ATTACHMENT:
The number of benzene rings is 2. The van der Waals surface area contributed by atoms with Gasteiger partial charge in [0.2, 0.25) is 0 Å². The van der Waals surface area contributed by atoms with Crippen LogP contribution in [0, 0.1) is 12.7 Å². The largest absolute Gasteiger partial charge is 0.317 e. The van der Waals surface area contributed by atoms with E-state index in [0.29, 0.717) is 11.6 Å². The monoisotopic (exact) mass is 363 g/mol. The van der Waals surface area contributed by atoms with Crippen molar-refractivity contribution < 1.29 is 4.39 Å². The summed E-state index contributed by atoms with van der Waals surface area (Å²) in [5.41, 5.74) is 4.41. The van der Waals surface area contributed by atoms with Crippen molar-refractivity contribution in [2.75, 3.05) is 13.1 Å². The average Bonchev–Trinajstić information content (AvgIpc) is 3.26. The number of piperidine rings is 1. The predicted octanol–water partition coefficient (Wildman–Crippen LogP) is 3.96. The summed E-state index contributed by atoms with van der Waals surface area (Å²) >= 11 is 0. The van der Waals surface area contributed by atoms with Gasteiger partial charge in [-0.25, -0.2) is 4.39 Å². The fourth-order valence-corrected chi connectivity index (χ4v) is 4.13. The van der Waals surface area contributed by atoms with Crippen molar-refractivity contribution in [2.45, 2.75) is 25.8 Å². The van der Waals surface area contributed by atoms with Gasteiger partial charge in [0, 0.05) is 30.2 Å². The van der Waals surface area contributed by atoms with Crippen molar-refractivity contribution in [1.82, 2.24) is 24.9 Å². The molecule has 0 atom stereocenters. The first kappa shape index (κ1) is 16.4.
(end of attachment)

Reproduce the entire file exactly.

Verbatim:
The number of benzene rings is 2. The van der Waals surface area contributed by atoms with Gasteiger partial charge in [0.2, 0.25) is 0 Å². The van der Waals surface area contributed by atoms with Crippen LogP contribution in [0, 0.1) is 12.7 Å². The largest absolute Gasteiger partial charge is 0.317 e. The van der Waals surface area contributed by atoms with E-state index in [0.29, 0.717) is 11.6 Å². The monoisotopic (exact) mass is 363 g/mol. The van der Waals surface area contributed by atoms with Crippen molar-refractivity contribution < 1.29 is 4.39 Å². The summed E-state index contributed by atoms with van der Waals surface area (Å²) in [5.41, 5.74) is 4.41. The van der Waals surface area contributed by atoms with Crippen molar-refractivity contribution in [2.75, 3.05) is 13.1 Å². The average Bonchev–Trinajstić information content (AvgIpc) is 3.26. The number of piperidine rings is 1. The predicted octanol–water partition coefficient (Wildman–Crippen LogP) is 3.96. The summed E-state index contributed by atoms with van der Waals surface area (Å²) >= 11 is 0. The van der Waals surface area contributed by atoms with Gasteiger partial charge in [-0.25, -0.2) is 4.39 Å². The fourth-order valence-corrected chi connectivity index (χ4v) is 4.13. The van der Waals surface area contributed by atoms with Crippen molar-refractivity contribution in [2.45, 2.75) is 25.8 Å². The van der Waals surface area contributed by atoms with Gasteiger partial charge in [0, 0.05) is 30.2 Å². The van der Waals surface area contributed by atoms with Crippen molar-refractivity contribution in [1.82, 2.24) is 24.9 Å². The molecule has 0 atom stereocenters. The first kappa shape index (κ1) is 16.4.